Kahuna lapaau and the law, 1886.

AN ACT

To Regulate the Hawaiian Board of Health.

Be it enacted by the King and the Legislative Assembly of the Hawaiian Islands in the Legislature of the Kingdom Assembled:

Section 1. His Majesty the King shall appoint five native Hawaiians to be a Hawaiian Board of Health, and His Majesty the King shall appoint one of them to be President of said Board, and all of said Board shall be persons skilled in the practice of native medicine, of good character, and they shall serve during the King’s pleasure.

Section 2. It shall be the duty of said Hawaiian Board of Health to hear all applications made by native Hawaiians who wish to practice native medicine in this Kingdom for the cure of any kind of disease, or for the cure of chronic diseases or hereditary diseases, or for the cure of broken bones.

Section 3. Said Board, or a majority thereof, shall give to each applicant a certificate certifying to the Minister of the Interior the qualification of the applicant to practice native medicine in any kind of disease, or for the treatment of chronic disease or hereditary diseases, of the cure of broken bones, as may be stated in the application.

Section 4. The Minister of the Interior shall grant on the order of the said Board a license to any applicant who has received a certificate of his qualification to practice medicine in any kind of disease, upon receiving twenty dollars.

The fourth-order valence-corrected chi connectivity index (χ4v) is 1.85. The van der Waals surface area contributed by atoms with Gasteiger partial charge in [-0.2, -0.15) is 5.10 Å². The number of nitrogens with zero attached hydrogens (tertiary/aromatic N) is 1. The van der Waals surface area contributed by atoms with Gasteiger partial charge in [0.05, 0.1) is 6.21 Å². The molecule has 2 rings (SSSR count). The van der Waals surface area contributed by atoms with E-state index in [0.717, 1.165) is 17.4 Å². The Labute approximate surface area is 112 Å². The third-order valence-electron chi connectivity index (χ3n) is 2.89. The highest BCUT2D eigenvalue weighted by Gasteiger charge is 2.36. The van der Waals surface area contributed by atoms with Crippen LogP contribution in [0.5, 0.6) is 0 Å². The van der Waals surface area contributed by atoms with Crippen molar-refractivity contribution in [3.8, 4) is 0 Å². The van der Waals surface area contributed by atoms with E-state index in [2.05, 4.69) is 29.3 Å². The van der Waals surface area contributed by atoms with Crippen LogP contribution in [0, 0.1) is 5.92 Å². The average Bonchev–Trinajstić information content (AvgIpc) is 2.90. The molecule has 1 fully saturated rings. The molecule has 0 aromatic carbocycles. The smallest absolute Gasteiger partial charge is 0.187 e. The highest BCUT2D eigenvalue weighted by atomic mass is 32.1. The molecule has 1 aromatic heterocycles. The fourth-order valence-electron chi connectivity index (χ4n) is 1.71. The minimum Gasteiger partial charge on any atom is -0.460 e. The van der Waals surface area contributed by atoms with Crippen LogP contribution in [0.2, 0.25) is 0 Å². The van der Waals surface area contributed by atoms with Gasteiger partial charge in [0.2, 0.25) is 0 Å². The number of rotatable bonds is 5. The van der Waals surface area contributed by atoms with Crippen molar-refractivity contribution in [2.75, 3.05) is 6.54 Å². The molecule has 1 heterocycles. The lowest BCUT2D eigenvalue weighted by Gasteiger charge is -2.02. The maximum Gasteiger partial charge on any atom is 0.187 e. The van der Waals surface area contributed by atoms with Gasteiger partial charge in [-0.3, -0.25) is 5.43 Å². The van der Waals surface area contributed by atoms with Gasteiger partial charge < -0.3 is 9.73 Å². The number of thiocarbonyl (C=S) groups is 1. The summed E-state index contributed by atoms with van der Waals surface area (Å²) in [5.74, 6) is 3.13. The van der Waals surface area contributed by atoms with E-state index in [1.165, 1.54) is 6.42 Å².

Section 5. Every person so licensed to practice medicine, as in Section 4 of this Act specified, shall keep records of his practice of medicine, and shall enter correctly in such records all the business done by him. Any person who shall practice hoomanamana, hoopiopio, anaana, or hoounauna, shall have his license cancelled immediately. Continue reading

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More on the Hawaiian Board of Health, 1886.

A KAHUNA CASE.

An Incomprehensible Law—Discrepancy Between the English and Hawaiian Versions.

In the case of an appeal from the Waialua District Court, respecting an alleged kahuna, Judge Preston yesterday rendered a decision in the Intermediary Court substantially as follows: Continue reading

“He make no ka ka haole, a he ola no hoi; pela no na Kahuna Hawaii.” 1872.

ANNOUNCEMENT.

LET ALL MEN know the thoughts of the Hawaiian Medical Practitioners [Kahuna Lapaau Hawaii], they who number one hundred and fifty. O Ke Au Okoa, speak their thoughts. About how we will bear this immense right of ours impeccably, without deceit. Let them be instructed to put behind these evil thing: evil sorcery [anaana], imitative magic [hoopiopio], sending spirits [hoounauna], and the deification of all evil things; Continue reading